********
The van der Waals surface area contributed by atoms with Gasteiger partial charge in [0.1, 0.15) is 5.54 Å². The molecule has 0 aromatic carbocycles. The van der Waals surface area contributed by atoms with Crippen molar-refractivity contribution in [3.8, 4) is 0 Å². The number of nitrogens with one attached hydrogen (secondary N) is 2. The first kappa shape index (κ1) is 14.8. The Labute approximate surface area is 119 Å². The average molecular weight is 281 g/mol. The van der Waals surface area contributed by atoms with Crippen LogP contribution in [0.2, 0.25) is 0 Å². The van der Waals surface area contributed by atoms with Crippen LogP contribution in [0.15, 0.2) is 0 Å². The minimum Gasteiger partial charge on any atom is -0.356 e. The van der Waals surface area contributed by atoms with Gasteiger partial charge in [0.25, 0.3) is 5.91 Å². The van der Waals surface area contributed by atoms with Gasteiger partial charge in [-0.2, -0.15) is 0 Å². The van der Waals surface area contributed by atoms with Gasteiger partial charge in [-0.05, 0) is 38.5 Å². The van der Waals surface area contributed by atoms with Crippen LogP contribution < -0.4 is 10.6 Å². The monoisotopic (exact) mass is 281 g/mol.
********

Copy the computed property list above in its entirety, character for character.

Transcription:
The van der Waals surface area contributed by atoms with Gasteiger partial charge in [0.1, 0.15) is 5.54 Å². The molecule has 0 aromatic carbocycles. The van der Waals surface area contributed by atoms with Crippen molar-refractivity contribution in [3.8, 4) is 0 Å². The number of nitrogens with one attached hydrogen (secondary N) is 2. The first kappa shape index (κ1) is 14.8. The Labute approximate surface area is 119 Å². The average molecular weight is 281 g/mol. The van der Waals surface area contributed by atoms with Crippen LogP contribution in [0.2, 0.25) is 0 Å². The van der Waals surface area contributed by atoms with Crippen LogP contribution in [0.15, 0.2) is 0 Å². The minimum Gasteiger partial charge on any atom is -0.356 e. The van der Waals surface area contributed by atoms with Gasteiger partial charge in [0.25, 0.3) is 5.91 Å². The van der Waals surface area contributed by atoms with Gasteiger partial charge in [-0.2, -0.15) is 0 Å². The van der Waals surface area contributed by atoms with Gasteiger partial charge in [-0.05, 0) is 38.5 Å². The van der Waals surface area contributed by atoms with Crippen LogP contribution < -0.4 is 10.6 Å². The monoisotopic (exact) mass is 281 g/mol.